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Books for Review should be sent to: Don D'Ammassa, 323 Dodge Street, East Providence, RI 02914


To Conquer Chaos by John Brunner, Ace, 1964   

Civilization has collapsed in a distant future. A more progressive local ruler wants to investigate the Barrenlands, a large area where nothing grows and out of which periodically appear monsters never seen on Earth. There is a legend that people used to literally walk to the stars, so itís obviously some kind of teleportation center that is still functioning. The story takes some unexpected turns and includes a trek across the blasted land, the solution of a centuries old mystery, and the description of two different surviving cultures. This was one of the best of Brunnerís early novels. 7/17/19

The Whole Man by John Brunner, Ballantine, 1964 

This was originally three separate stories. In the first, a deformed infant grows to maturity in the aftermath of some unexplained nationwide collapse. He discovers that he is a powerful telepath and is taken into their ranks. After overcoming some problems, he becomes a curative telepath, using his talent to help people come to terms with trauma and other psychological problems. After dealing with another telepath who captures other people in a mental fantasy world, he revisits his home town in search of a way to fulfill his own life and makes new friends who show him the way. The book made it onto the Hugo ballot and was clearly among Brunnerís best early fiction. 7/14/19

Endless Shadow by John Brunner, Ace, 1964 

The Bridge system teleports people and freight among forty planets, but is headquartered on Earth. Two lost colonies have just been discovered, one a matriarchy, the other harboring a dark cult. This was serialized as Bridge to Azrael and later expanded as Manshape. The head of the project has a nervous breakdown after meeting the representative from a system which worships pain and death. If that planet refuses to join the system, this will cause a wave of disillusion that will result in mass suicides on other planets. Brunner never really explains this. But although that is their plan, the government of Azrael is hypocritical and gets tricked into agreeing to join. Not very convincing. 7/12/19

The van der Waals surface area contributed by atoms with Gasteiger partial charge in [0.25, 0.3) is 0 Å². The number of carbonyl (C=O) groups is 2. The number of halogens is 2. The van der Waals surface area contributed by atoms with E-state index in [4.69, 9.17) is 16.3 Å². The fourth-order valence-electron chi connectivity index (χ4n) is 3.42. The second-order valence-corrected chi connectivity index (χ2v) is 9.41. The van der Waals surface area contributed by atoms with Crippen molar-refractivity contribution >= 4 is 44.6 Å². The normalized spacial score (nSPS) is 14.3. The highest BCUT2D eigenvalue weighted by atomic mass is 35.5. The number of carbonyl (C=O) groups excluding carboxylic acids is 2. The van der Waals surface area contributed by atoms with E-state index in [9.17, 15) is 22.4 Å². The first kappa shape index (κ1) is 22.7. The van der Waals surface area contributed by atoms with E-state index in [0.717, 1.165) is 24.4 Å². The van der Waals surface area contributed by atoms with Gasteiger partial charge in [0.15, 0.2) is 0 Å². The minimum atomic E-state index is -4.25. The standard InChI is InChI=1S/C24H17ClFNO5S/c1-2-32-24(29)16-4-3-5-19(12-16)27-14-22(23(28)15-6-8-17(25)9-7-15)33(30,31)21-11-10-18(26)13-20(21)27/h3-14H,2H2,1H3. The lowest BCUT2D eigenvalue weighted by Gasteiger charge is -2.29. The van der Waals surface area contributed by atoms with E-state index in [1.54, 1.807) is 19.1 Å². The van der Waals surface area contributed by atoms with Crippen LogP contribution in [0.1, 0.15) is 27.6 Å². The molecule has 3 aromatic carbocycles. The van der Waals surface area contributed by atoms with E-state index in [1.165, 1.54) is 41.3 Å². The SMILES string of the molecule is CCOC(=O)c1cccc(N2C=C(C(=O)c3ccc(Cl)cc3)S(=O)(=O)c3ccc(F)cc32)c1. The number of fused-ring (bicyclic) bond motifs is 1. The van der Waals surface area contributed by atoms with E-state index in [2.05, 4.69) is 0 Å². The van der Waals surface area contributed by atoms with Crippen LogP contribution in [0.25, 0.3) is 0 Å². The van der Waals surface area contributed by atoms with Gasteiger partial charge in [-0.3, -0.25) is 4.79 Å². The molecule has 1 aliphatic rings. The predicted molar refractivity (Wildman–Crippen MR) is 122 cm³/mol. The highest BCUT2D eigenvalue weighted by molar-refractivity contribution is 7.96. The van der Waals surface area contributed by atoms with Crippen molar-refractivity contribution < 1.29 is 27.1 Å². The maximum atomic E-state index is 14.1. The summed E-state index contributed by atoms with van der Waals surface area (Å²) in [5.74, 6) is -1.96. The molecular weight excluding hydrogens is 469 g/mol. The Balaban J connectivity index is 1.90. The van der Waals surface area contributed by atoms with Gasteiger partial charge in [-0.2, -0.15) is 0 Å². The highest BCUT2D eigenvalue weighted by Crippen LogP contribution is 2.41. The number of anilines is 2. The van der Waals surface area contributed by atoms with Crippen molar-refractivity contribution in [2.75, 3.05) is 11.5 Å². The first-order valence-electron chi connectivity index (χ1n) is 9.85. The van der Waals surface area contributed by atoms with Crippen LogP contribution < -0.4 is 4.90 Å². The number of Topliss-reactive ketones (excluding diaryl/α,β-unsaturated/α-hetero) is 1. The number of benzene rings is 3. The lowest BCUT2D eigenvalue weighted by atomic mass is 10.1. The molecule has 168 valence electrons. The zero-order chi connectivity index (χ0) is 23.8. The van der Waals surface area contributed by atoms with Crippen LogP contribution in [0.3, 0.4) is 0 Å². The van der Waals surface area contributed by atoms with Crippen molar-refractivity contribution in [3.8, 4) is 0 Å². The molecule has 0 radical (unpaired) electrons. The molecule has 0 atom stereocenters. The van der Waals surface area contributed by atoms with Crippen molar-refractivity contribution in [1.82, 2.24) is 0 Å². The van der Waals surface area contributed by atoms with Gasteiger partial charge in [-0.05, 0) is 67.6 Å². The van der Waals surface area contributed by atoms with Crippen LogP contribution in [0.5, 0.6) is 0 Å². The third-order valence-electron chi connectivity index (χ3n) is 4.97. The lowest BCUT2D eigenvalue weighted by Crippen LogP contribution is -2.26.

Listen! The Stars! by John Brunner, Ace, 1963  

This is a very disappointing novella that is similar to Brunnerís The Dreaming Earth. People are using a new invention to listen to strange sounds which appear to have an intelligent origin. Some of them suddenly vanish. Although it is neve really explained, apparently the noises are from an alien intelligence that passes on the knowledge of how to use teleportation and telekinesis. A secret group of users destroy all of the nuclear weapons in the world. Silly, not well thought out, and implausible. This was later expanded as The Stardroppers. 7/9/19

The Transcendent Man by Jerry Sohl, Bantam, 1953